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On Not Choosing Paper Dolls
                                                   [Lois Villemaire]

You sat at your skirted dressing table
searching for happiness in the mirror,
understanding little league for you
was a dream that could never come true.
You challenged the boys on the field,
your brothers and others on the block
playing baseball on summer days. In the fall
you asked your mother to cancel ballet
she finally relented and agreed you could play
Saturdays on the neighborhood team.
“Girls pick up jacks or dress paper dolls.”
You did—but it wasn’t your first choice.
With chalk you drew hopscotch on the sidewalk,
hop hop hopping on one foot wasn’t the same.
You watched your brothers and friends
from your seat in the stands at the little league game,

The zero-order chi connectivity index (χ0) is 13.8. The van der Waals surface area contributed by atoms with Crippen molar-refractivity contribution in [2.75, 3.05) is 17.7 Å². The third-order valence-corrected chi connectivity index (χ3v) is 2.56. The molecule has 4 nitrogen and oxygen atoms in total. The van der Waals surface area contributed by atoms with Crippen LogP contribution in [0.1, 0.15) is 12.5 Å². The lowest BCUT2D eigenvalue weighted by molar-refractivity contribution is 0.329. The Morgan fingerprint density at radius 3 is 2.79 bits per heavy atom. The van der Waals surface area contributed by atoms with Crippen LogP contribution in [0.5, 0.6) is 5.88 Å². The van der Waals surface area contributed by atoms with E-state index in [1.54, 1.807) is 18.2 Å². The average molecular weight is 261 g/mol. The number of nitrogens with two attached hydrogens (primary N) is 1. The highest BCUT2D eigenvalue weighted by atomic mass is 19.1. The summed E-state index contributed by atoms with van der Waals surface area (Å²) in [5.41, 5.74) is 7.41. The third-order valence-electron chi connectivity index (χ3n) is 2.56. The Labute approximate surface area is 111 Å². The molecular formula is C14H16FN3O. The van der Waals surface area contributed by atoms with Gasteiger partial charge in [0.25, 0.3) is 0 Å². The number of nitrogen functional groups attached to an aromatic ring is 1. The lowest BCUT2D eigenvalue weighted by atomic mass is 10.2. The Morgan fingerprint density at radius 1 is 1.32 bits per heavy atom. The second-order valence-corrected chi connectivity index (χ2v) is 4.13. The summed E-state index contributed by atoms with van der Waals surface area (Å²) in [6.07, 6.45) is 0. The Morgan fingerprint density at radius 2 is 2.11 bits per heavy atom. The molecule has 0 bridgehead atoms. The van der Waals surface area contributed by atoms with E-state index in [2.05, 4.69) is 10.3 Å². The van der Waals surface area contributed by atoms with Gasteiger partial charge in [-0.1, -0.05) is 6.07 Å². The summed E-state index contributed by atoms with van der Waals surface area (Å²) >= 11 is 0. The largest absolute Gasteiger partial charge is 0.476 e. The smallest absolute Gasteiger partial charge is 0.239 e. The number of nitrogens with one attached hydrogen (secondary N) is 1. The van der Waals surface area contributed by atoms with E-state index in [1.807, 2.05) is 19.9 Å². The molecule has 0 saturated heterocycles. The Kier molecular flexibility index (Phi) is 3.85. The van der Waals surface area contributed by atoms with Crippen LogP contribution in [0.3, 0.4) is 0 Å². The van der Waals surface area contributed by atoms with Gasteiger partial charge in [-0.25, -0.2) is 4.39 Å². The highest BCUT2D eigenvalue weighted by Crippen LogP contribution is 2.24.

born too soon to be included,
to venture where girls were not accepted.
I think of that tomboy whose youthful mind
never imagined barriers tumbling with Title IX.


Lois Perch Villemaire, originally from the Philadelphia area, is a longtime resident of Annapolis, MD where she is inspired by the charm of a colonial town and the glorious Chesapeake Bay. After retirement from a career in local government, she concentrated on her love of writing. Researching her family history has inspired poetry, memoir, and creative nonfiction. Her work has appeared in a number of journals such as Ekphrastic Review, Flora Fiction, and One Art: A Journal of Poetry, and has been included in several anthologies. Lois enjoys yoga practice, amateur photography, and raising African violets.

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